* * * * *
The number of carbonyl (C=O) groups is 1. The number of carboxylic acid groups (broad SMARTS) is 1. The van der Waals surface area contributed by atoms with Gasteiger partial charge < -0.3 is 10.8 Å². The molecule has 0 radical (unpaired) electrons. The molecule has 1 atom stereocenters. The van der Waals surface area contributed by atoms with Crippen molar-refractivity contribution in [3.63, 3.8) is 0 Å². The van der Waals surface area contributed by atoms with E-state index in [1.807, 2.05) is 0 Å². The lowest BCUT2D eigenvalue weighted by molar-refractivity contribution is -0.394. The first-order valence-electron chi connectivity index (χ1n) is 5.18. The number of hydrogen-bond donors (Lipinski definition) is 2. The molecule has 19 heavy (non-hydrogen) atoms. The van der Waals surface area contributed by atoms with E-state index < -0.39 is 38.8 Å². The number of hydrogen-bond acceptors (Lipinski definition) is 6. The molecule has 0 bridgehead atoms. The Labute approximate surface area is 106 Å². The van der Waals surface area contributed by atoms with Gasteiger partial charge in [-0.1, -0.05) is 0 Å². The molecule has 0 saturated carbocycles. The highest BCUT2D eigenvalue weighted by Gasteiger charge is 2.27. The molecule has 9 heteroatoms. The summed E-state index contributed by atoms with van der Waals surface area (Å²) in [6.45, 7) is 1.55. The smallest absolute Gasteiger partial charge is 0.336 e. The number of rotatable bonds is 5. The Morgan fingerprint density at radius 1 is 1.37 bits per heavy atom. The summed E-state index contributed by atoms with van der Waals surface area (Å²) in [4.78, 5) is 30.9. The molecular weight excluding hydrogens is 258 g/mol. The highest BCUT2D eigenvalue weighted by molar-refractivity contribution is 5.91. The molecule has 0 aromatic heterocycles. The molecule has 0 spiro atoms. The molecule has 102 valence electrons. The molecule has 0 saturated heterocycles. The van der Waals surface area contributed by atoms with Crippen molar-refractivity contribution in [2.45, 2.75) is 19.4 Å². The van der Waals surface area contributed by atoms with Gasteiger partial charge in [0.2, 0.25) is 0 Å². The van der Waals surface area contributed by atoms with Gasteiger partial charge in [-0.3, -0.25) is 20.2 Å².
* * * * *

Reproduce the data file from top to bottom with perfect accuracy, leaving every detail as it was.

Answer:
The number of carbonyl (C=O) groups is 1. The number of carboxylic acid groups (broad SMARTS) is 1. The van der Waals surface area contributed by atoms with Gasteiger partial charge < -0.3 is 10.8 Å². The molecule has 0 radical (unpaired) electrons. The molecule has 1 atom stereocenters. The van der Waals surface area contributed by atoms with Crippen molar-refractivity contribution in [3.63, 3.8) is 0 Å². The van der Waals surface area contributed by atoms with E-state index in [1.807, 2.05) is 0 Å². The lowest BCUT2D eigenvalue weighted by molar-refractivity contribution is -0.394. The first-order valence-electron chi connectivity index (χ1n) is 5.18. The number of hydrogen-bond donors (Lipinski definition) is 2. The molecule has 19 heavy (non-hydrogen) atoms. The van der Waals surface area contributed by atoms with E-state index < -0.39 is 38.8 Å². The number of hydrogen-bond acceptors (Lipinski definition) is 6. The molecule has 0 bridgehead atoms. The Labute approximate surface area is 106 Å². The van der Waals surface area contributed by atoms with Gasteiger partial charge in [-0.1, -0.05) is 0 Å². The molecule has 0 saturated carbocycles. The highest BCUT2D eigenvalue weighted by Gasteiger charge is 2.27. The molecule has 9 heteroatoms. The summed E-state index contributed by atoms with van der Waals surface area (Å²) in [6.45, 7) is 1.55. The smallest absolute Gasteiger partial charge is 0.336 e. The number of rotatable bonds is 5. The Morgan fingerprint density at radius 1 is 1.37 bits per heavy atom. The summed E-state index contributed by atoms with van der Waals surface area (Å²) in [4.78, 5) is 30.9. The molecular weight excluding hydrogens is 258 g/mol. The highest BCUT2D eigenvalue weighted by molar-refractivity contribution is 5.91. The molecule has 0 aromatic heterocycles. The molecule has 0 spiro atoms. The molecule has 102 valence electrons. The molecule has 0 saturated heterocycles. The van der Waals surface area contributed by atoms with Crippen molar-refractivity contribution in [2.45, 2.75) is 19.4 Å². The van der Waals surface area contributed by atoms with Gasteiger partial charge in [0.2, 0.25) is 0 Å². The van der Waals surface area contributed by atoms with Gasteiger partial charge in [-0.3, -0.25) is 20.2 Å².